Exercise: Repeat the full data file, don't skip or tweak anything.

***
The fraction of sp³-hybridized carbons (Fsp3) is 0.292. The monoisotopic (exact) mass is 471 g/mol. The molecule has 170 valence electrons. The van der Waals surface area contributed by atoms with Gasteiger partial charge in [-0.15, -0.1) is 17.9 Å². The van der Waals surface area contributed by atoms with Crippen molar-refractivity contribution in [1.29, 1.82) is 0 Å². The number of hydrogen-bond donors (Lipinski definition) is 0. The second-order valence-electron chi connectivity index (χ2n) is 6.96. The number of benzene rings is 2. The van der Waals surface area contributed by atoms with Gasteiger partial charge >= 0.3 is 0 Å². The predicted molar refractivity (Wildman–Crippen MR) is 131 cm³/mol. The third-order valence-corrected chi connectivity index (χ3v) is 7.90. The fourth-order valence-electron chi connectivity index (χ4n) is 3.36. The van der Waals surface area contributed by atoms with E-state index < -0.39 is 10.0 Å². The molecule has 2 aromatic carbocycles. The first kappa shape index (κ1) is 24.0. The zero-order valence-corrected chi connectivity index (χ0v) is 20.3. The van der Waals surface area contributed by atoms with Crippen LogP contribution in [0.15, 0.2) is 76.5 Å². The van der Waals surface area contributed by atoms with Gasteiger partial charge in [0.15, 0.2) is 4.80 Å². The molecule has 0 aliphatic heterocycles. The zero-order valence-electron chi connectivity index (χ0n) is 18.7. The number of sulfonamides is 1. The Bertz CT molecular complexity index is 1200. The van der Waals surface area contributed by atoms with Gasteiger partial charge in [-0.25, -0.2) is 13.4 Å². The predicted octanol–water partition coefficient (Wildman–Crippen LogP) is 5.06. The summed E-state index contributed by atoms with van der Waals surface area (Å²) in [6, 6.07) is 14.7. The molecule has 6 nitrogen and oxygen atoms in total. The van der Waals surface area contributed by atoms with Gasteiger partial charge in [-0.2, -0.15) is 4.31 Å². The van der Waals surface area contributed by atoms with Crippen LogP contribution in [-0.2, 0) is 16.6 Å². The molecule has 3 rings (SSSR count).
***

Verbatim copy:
The fraction of sp³-hybridized carbons (Fsp3) is 0.292. The monoisotopic (exact) mass is 471 g/mol. The molecule has 170 valence electrons. The van der Waals surface area contributed by atoms with Gasteiger partial charge in [-0.15, -0.1) is 17.9 Å². The van der Waals surface area contributed by atoms with Crippen molar-refractivity contribution in [1.29, 1.82) is 0 Å². The number of hydrogen-bond donors (Lipinski definition) is 0. The second-order valence-electron chi connectivity index (χ2n) is 6.96. The number of benzene rings is 2. The van der Waals surface area contributed by atoms with Gasteiger partial charge >= 0.3 is 0 Å². The predicted molar refractivity (Wildman–Crippen MR) is 131 cm³/mol. The third-order valence-corrected chi connectivity index (χ3v) is 7.90. The fourth-order valence-electron chi connectivity index (χ4n) is 3.36. The van der Waals surface area contributed by atoms with E-state index < -0.39 is 10.0 Å². The molecule has 2 aromatic carbocycles. The first kappa shape index (κ1) is 24.0. The zero-order valence-corrected chi connectivity index (χ0v) is 20.3. The van der Waals surface area contributed by atoms with Crippen LogP contribution in [0.15, 0.2) is 76.5 Å². The van der Waals surface area contributed by atoms with Gasteiger partial charge in [0.15, 0.2) is 4.80 Å². The molecule has 0 aliphatic heterocycles. The zero-order valence-electron chi connectivity index (χ0n) is 18.7. The number of sulfonamides is 1. The Bertz CT molecular complexity index is 1200. The van der Waals surface area contributed by atoms with Gasteiger partial charge in [-0.25, -0.2) is 13.4 Å². The predicted octanol–water partition coefficient (Wildman–Crippen LogP) is 5.06. The summed E-state index contributed by atoms with van der Waals surface area (Å²) in [6, 6.07) is 14.7. The molecule has 6 nitrogen and oxygen atoms in total. The van der Waals surface area contributed by atoms with Gasteiger partial charge in [-0.2, -0.15) is 4.31 Å². The van der Waals surface area contributed by atoms with Crippen LogP contribution in [-0.2, 0) is 16.6 Å². The molecule has 3 rings (SSSR count).